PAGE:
To stay organized, Aldi is inviting local charities to collect the items for distribution. Each branch hopes to set out at least 20 to 30 crates of leftover food. So far, the initiative is gaining traction and supporters, all thanks to social media.
“Kudos to Aldi arranging for dispersal of unsold food on Christmas Eve to organisations helping those in need. Let’s hope others follow suit. Well done.” [said a netizen.]
Talk about killing two birds with one stone — except maybe the stone is an apple.
For homeless shelters across the globe, food shortages are a constant, pressing reality. On the other hand, restaurants deal with a baffling amount of leftovers. Because of this, apps like MealTech are helping facilitate donations, while select farms are growing produce for the needy. To alleviate waste issues at football games and do some good, Texas Christian University students are hauling tons of leftovers to shelters.
The donations are coordinated by the TCU Food Recovery Network, a student organization that works to eliminate food waste on campus, and Sodexo, the university’s food service company. The student organization also delivers leftovers from the campus dining hall to Union Gospel Mission twice a week.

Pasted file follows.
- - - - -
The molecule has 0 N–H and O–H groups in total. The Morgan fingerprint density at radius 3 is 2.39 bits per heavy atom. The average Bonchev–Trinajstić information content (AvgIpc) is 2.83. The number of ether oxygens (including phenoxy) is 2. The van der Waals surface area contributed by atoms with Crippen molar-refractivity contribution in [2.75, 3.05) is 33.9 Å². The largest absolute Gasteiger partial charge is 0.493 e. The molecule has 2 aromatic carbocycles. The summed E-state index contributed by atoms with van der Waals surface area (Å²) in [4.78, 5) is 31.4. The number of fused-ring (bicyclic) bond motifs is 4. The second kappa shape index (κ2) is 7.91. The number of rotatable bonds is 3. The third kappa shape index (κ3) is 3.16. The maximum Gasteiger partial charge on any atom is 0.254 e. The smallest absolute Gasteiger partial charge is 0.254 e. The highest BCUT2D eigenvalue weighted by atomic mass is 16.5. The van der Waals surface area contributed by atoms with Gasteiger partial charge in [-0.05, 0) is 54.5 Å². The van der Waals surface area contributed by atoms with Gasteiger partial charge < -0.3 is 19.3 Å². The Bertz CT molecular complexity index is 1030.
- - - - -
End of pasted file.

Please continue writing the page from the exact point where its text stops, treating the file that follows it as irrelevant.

With up to 40% of food supply wasted annually in the United States alone, it’s good to know perfectly good coleslaw isn’t being tossed. The Food Recovery Network, led by senior student Megan McCracken, also volunteers to serve their donations personally.
“People really want to help out, but they don’t know how to help out sometimes,” [food services director Robert] Clethan said. “They just need to know there’s a place like this that can use things like that.”
Thanks to TCU, Union Gospel feeds nearly 300 residents three times a day. Now that’s a feast!
Over the years, countries outside of Asia and Africa have opened up to stranger delicacies. A pub in Brussels is serving crickets in a variety of flavors. Jumping on the insect bandwagon is Entocycle, a startup attempting to turn fly larvae into a source of protein.